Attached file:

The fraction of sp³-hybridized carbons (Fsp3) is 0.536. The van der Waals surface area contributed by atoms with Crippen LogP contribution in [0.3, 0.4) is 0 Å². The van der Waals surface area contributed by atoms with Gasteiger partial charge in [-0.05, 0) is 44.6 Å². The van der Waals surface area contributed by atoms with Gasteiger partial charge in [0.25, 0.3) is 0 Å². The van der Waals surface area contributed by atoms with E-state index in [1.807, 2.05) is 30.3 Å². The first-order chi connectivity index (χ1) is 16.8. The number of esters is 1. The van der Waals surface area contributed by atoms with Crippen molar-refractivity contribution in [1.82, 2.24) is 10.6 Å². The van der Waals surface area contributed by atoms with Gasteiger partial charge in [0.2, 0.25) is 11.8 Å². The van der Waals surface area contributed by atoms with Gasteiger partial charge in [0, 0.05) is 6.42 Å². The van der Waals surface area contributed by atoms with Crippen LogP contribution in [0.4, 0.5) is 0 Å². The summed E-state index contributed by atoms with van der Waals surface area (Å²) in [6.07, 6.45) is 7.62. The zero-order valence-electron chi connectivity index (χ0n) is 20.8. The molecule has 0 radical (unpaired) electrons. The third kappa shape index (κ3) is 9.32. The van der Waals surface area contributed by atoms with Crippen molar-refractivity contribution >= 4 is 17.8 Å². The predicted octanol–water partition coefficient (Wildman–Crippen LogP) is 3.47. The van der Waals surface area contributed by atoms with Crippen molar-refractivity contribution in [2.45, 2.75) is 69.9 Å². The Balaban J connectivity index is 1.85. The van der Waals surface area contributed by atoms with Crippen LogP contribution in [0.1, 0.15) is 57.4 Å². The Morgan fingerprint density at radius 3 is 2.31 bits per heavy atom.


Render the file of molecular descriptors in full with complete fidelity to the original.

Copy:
The fraction of sp³-hybridized carbons (Fsp3) is 0.536. The van der Waals surface area contributed by atoms with Crippen LogP contribution in [0.3, 0.4) is 0 Å². The van der Waals surface area contributed by atoms with Gasteiger partial charge in [-0.05, 0) is 44.6 Å². The van der Waals surface area contributed by atoms with Gasteiger partial charge in [0.25, 0.3) is 0 Å². The van der Waals surface area contributed by atoms with E-state index in [1.807, 2.05) is 30.3 Å². The first-order chi connectivity index (χ1) is 16.8. The number of esters is 1. The van der Waals surface area contributed by atoms with Crippen molar-refractivity contribution in [1.82, 2.24) is 10.6 Å². The van der Waals surface area contributed by atoms with Gasteiger partial charge in [0.2, 0.25) is 11.8 Å². The van der Waals surface area contributed by atoms with Gasteiger partial charge in [0, 0.05) is 6.42 Å². The van der Waals surface area contributed by atoms with Crippen LogP contribution in [0.4, 0.5) is 0 Å². The summed E-state index contributed by atoms with van der Waals surface area (Å²) in [6.07, 6.45) is 7.62. The zero-order valence-electron chi connectivity index (χ0n) is 20.8. The molecule has 0 radical (unpaired) electrons. The third kappa shape index (κ3) is 9.32. The van der Waals surface area contributed by atoms with Crippen molar-refractivity contribution >= 4 is 17.8 Å². The predicted octanol–water partition coefficient (Wildman–Crippen LogP) is 3.47. The van der Waals surface area contributed by atoms with Crippen molar-refractivity contribution in [2.45, 2.75) is 69.9 Å². The Balaban J connectivity index is 1.85. The van der Waals surface area contributed by atoms with Crippen LogP contribution in [0.1, 0.15) is 57.4 Å². The Morgan fingerprint density at radius 3 is 2.31 bits per heavy atom.